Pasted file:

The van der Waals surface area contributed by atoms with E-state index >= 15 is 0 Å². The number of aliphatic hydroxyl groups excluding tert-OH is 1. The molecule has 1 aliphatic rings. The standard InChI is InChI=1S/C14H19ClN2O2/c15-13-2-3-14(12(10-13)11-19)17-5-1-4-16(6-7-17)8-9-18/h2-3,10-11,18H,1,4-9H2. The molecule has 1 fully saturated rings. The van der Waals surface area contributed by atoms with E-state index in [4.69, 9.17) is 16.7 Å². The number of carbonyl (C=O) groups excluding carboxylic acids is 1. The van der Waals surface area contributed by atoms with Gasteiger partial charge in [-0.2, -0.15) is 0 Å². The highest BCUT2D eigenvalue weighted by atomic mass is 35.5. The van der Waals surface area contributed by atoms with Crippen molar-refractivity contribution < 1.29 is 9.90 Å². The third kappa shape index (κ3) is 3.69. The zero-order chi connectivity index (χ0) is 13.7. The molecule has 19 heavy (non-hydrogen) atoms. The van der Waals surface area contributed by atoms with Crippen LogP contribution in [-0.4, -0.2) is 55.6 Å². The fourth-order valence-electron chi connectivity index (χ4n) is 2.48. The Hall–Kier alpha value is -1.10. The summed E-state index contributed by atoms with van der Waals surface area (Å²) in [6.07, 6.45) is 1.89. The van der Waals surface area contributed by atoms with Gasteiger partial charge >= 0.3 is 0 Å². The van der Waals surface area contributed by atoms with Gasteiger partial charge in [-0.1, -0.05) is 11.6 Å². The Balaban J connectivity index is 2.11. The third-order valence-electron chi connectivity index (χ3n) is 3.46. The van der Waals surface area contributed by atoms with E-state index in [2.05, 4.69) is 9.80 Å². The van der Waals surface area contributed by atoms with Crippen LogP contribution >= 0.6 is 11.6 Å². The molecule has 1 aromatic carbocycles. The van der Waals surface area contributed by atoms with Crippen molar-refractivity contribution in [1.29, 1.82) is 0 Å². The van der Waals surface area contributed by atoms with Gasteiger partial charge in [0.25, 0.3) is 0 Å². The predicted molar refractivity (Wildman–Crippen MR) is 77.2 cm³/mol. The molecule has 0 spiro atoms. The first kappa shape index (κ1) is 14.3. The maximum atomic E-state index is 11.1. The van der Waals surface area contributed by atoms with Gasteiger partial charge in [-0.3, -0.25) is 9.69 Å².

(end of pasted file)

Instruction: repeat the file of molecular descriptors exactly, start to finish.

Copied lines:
The van der Waals surface area contributed by atoms with E-state index >= 15 is 0 Å². The number of aliphatic hydroxyl groups excluding tert-OH is 1. The molecule has 1 aliphatic rings. The standard InChI is InChI=1S/C14H19ClN2O2/c15-13-2-3-14(12(10-13)11-19)17-5-1-4-16(6-7-17)8-9-18/h2-3,10-11,18H,1,4-9H2. The molecule has 1 fully saturated rings. The van der Waals surface area contributed by atoms with E-state index in [4.69, 9.17) is 16.7 Å². The number of carbonyl (C=O) groups excluding carboxylic acids is 1. The van der Waals surface area contributed by atoms with Gasteiger partial charge in [-0.2, -0.15) is 0 Å². The highest BCUT2D eigenvalue weighted by atomic mass is 35.5. The van der Waals surface area contributed by atoms with Crippen molar-refractivity contribution < 1.29 is 9.90 Å². The third kappa shape index (κ3) is 3.69. The zero-order chi connectivity index (χ0) is 13.7. The molecule has 19 heavy (non-hydrogen) atoms. The van der Waals surface area contributed by atoms with Crippen LogP contribution in [-0.4, -0.2) is 55.6 Å². The fourth-order valence-electron chi connectivity index (χ4n) is 2.48. The Hall–Kier alpha value is -1.10. The summed E-state index contributed by atoms with van der Waals surface area (Å²) in [6.07, 6.45) is 1.89. The van der Waals surface area contributed by atoms with Gasteiger partial charge >= 0.3 is 0 Å². The van der Waals surface area contributed by atoms with Gasteiger partial charge in [-0.1, -0.05) is 11.6 Å². The Balaban J connectivity index is 2.11. The third-order valence-electron chi connectivity index (χ3n) is 3.46. The van der Waals surface area contributed by atoms with E-state index in [2.05, 4.69) is 9.80 Å². The van der Waals surface area contributed by atoms with Crippen LogP contribution >= 0.6 is 11.6 Å². The molecule has 1 aromatic carbocycles. The van der Waals surface area contributed by atoms with Crippen molar-refractivity contribution in [1.29, 1.82) is 0 Å². The van der Waals surface area contributed by atoms with Gasteiger partial charge in [0.25, 0.3) is 0 Å². The predicted molar refractivity (Wildman–Crippen MR) is 77.2 cm³/mol. The molecule has 0 spiro atoms. The first kappa shape index (κ1) is 14.3. The maximum atomic E-state index is 11.1. The van der Waals surface area contributed by atoms with Gasteiger partial charge in [-0.3, -0.25) is 9.69 Å².